Open University Law Society tackles age discrimination

Fears that the legal profession is riddled with age discrimination have prompted a group of Open University (OU) law students to call for more evidence on current practice trends

Richard Hand, president of the OU Law Society, said that older law students are increasingly concerned about finding a job after graduation. “Our law society has 185 members. At least half of us want to become solicitors, but the majority of us are over the age of 30,” said Hand. “We’ve heard that a lot of law firms allegedly don’t take trainees over 30. This ties in with the fact that there is currently no law against age discrimination.”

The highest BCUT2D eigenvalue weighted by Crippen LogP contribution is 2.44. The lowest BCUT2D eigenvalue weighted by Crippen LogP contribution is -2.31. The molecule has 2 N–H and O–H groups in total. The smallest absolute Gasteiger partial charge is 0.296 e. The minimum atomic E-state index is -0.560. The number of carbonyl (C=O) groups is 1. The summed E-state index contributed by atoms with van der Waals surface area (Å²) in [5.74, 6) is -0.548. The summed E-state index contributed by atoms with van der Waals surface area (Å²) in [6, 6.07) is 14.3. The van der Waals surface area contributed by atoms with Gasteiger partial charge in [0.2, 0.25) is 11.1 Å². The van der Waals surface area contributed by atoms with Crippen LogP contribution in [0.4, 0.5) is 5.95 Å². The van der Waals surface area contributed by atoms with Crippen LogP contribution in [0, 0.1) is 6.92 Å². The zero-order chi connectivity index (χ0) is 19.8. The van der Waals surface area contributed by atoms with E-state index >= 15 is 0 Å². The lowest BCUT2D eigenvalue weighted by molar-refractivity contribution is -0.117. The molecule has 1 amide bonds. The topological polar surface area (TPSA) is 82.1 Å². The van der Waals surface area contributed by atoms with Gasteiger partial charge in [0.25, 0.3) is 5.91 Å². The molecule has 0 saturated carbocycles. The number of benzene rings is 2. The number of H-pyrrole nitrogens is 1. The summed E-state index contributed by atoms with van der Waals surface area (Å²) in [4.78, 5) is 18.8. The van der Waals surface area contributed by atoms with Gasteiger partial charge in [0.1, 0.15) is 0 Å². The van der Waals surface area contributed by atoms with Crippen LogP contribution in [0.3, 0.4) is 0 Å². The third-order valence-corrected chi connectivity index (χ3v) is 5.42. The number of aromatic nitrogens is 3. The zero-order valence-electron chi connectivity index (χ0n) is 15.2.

Hand wants to gather evidence of ageism in law firms and plans to use it to lobby the Government. “There is no information out there for us and we feel like we are in a bit of a vacuum,” he said.

The Trainee Solicitors Group estimates that the average trainee is currently aged between 23-25 years.

A Law Society spokesman said: “The society has received some complaints and often age discrimination is listed among a number of reasons why someone thinks they’ve been overlooked. In contrast, many people over 30 have entered the profession and are enjoying extremely successful careers. Many law firms clearly value the wider experience that these students have gained.”